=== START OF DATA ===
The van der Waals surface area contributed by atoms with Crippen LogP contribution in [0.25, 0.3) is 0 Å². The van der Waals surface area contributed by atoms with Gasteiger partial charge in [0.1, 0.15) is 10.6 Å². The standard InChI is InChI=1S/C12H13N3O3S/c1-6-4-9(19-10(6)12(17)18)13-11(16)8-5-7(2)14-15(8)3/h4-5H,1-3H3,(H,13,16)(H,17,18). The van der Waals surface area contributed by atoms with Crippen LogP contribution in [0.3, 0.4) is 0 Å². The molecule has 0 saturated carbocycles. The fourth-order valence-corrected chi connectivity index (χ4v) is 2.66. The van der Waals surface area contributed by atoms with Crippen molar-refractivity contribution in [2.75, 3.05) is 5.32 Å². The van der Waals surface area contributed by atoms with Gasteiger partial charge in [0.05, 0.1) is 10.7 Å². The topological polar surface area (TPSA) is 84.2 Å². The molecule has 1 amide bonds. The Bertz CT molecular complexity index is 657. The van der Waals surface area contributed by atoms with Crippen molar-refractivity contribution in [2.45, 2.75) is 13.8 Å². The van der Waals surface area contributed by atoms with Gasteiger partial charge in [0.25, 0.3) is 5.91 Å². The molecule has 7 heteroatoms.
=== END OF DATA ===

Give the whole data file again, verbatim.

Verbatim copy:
The van der Waals surface area contributed by atoms with Crippen LogP contribution in [0.25, 0.3) is 0 Å². The van der Waals surface area contributed by atoms with Gasteiger partial charge in [0.1, 0.15) is 10.6 Å². The standard InChI is InChI=1S/C12H13N3O3S/c1-6-4-9(19-10(6)12(17)18)13-11(16)8-5-7(2)14-15(8)3/h4-5H,1-3H3,(H,13,16)(H,17,18). The van der Waals surface area contributed by atoms with Crippen LogP contribution in [0.3, 0.4) is 0 Å². The molecule has 0 saturated carbocycles. The fourth-order valence-corrected chi connectivity index (χ4v) is 2.66. The van der Waals surface area contributed by atoms with Crippen molar-refractivity contribution in [2.75, 3.05) is 5.32 Å². The van der Waals surface area contributed by atoms with Gasteiger partial charge in [0.05, 0.1) is 10.7 Å². The topological polar surface area (TPSA) is 84.2 Å². The molecule has 1 amide bonds. The Bertz CT molecular complexity index is 657. The van der Waals surface area contributed by atoms with Crippen molar-refractivity contribution in [2.45, 2.75) is 13.8 Å². The van der Waals surface area contributed by atoms with Gasteiger partial charge in [0.25, 0.3) is 5.91 Å². The molecule has 7 heteroatoms.